Martinez expressed a desire to make his next Minor League start in Florida, as they all have been.
"It doesn't make any difference for me to throw in Double-A or Triple-A over what I'm doing now," he said. "It's more about me getting command of my pitches than who I'm facing. Anyway, whatever happens in these games, you won't find the numbers on the back of any baseball cards."
That was his way of saying the only significant numbers are compiled in the Majors, where he plans to be soon.
Facing the Palm Beach Cardinals in a game the Mets eventually lost, 3-1, Martinez yielded five hits, walked two and struck out four. Fifty-two of his 88 pitches went for strikes.
That is an abnormally low strike-ball ratio for the veteran right-hander, but he explained it by saying he was able to throw all of his pitches in the game.
That means the cut fastball and changeup -- two pitches that concerned Martinez after his last start -- became useful pitches for him in this game.
Martinez felt a "little out of whack" when he started the game, in large part because it had been a week since he last pitched. It showed when he needed 40 pitches to get through the first two innings. But then he required just 48 pitches to make it through the last four innings.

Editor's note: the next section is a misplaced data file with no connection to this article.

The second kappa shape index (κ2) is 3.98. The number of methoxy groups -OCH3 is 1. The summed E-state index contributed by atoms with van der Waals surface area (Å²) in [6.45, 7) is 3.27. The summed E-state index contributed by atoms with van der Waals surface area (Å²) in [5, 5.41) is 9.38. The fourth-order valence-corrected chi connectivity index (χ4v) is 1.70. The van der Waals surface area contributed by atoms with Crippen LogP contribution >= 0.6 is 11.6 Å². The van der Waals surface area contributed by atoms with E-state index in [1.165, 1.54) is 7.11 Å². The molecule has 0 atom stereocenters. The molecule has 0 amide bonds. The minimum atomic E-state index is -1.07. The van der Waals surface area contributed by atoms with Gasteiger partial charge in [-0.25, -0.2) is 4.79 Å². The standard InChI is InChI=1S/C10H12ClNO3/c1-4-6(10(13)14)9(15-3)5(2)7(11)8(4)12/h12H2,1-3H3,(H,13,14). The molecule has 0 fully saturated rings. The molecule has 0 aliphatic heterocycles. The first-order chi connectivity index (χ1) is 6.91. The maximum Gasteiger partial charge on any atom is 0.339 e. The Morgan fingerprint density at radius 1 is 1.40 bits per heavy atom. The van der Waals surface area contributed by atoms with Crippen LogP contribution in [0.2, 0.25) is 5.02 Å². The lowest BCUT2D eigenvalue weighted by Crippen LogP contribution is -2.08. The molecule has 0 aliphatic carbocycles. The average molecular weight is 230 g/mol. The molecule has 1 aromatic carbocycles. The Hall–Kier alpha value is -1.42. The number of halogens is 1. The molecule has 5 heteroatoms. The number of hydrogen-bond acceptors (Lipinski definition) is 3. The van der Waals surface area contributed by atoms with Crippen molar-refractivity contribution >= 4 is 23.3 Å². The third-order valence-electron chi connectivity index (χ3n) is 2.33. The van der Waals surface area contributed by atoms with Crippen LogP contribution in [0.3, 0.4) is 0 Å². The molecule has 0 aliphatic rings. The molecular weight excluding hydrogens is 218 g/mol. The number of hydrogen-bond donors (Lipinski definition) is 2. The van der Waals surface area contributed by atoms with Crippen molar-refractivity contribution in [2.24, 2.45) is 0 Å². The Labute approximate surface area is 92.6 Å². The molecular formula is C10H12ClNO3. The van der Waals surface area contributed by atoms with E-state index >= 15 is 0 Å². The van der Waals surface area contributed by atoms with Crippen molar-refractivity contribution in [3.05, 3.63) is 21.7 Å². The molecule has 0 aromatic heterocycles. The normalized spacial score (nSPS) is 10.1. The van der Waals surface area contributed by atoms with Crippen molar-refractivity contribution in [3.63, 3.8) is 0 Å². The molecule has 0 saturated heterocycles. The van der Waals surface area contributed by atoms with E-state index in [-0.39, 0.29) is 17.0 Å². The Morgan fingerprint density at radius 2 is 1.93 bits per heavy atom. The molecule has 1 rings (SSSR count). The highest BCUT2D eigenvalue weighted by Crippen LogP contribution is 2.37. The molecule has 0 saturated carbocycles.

"I got more confidence as I went along," he said. "I was trying to execute my plan. I was trying to nibble -- low and low away. I even threw a little sinker and got a guy to ground out on a 3-0 pitch."
That came in the third inning. Yet Martinez's biggest achievement of the game likely came in the sixth. He walked the first batter and then gave up a double. When the next batter grounded out to first base, St. Lucie manager Frank Cacciatore came out for a visit.
Martinez was at 82 pitches and some thought Cacciatore came out to remove him from the game. The Mets had said he would throw between 80 and 90 pitches. But Cacciatore, trying to win a Florida State League title, asked Martinez to walk the next batter to set up a double-play situation.
"No, this is the situation I want, to see if I can make pitches, test myself," Martinez said he told the manager. "That was actually the key for the whole workout. I wanted to test myself, to see if I could execute at that moment."
It worked out just fine. Martinez, who had rotator cuff surgery last Oct. 5, struck out the next hitter and then prompted an inning-ending flyout to right field.
When somebody mentioned that Martinez could not have gotten away with ignoring Randolph as he did Cacciatore, the pitcher smiled.
"Willie probably wouldn't have even come out," he said. "He would have just put up four fingers and that would have been it."
Martinez plans to throw his next bullpen session as if he's pitching in a simulated game.
"I'll continue to work on my changeup and my cutter, especially the back door ones," he said.
He knows he is very close now to becoming a Met again. And if it takes another week or so, that is OK with him.